# Python list comprehension optimization

I have used during a problem this piece of code to retrieve the count of each element in a list :

``````nums = [1,1,3,2,3,3,4,1,1,4,2,3,3,2,1,3,4,1,2]
print([nums.count(num) for num in set(nums)])
``````

This code works well but doesn’t look like to be as efficient as this code :

``````from collections import Counter
nums = [1,1,3,2,3,3,4,1,1,4,2,3,3,2,1,3,4,1,2]
counter = Counter(nums)
print(counter.values())
``````

Can someone explains to me why is the `collections` library is more faster than the vanilla list comprehension ?

### >Solution :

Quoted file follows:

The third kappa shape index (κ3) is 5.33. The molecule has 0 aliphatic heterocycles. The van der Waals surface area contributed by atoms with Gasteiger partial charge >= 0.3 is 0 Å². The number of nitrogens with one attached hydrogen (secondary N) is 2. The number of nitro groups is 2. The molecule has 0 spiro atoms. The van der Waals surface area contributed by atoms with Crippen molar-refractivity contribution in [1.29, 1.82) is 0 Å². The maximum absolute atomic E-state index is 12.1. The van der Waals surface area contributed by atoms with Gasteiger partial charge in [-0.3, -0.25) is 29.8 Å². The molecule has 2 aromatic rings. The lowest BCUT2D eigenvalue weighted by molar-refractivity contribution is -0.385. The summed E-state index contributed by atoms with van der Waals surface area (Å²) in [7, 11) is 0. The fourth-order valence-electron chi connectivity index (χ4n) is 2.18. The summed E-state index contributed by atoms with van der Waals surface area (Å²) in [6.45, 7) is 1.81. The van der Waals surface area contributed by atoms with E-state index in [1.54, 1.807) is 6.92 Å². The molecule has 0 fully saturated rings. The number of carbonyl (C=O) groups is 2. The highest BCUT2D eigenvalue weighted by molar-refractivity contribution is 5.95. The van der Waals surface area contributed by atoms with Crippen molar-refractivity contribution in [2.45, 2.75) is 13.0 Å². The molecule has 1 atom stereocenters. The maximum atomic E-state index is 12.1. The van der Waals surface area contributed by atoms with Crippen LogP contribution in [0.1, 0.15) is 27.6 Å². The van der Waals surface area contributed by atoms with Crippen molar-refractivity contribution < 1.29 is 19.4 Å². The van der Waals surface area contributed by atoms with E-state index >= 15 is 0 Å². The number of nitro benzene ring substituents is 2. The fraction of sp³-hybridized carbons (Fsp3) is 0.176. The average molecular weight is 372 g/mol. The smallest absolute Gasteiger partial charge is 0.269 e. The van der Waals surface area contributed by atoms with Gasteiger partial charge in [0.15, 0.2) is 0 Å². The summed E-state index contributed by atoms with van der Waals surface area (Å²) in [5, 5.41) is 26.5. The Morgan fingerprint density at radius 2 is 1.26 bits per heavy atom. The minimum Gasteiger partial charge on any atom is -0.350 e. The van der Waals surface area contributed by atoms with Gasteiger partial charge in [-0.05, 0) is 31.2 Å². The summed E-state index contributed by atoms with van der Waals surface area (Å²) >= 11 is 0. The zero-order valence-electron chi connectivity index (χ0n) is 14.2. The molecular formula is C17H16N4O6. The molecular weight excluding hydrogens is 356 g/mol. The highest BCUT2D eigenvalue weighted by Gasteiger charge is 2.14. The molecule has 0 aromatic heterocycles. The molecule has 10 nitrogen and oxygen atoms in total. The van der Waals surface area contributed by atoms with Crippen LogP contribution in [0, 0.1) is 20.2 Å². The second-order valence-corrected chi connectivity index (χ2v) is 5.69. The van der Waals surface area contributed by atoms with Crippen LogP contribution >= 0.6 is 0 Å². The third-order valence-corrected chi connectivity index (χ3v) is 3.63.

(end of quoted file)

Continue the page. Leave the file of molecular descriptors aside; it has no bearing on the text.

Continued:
The code with `Counter` is roughly equivalent to:

``````def counter_v1(seq):
counts = {}
for x in seq:
counts[x] = counts.get(x, 0) + 1
return counts
``````

The code with `.count` is roughly equivalent to:

``````def count(seq, x):
c = 0
for y in seq:
if y == x:
c += 1
return c

def counter_v2(seq):
counts = {}
for x in set(seq):
counts[x] = count(seq, x)
return counts
``````

As you can see, function `counter_v1` iterates through the sequence once, with a single for-loop. By contrast, function `counter_v2` iterates through the sequence once per distinct element, with a for-loop inside another for-loop.

The runtime of `counter_v1` will be roughly proportional to `len(seq)`, whereas the runtime of `counter_v2` will be roughly proportional to `len(seq) * len(set(seq))`, which is usually much bigger.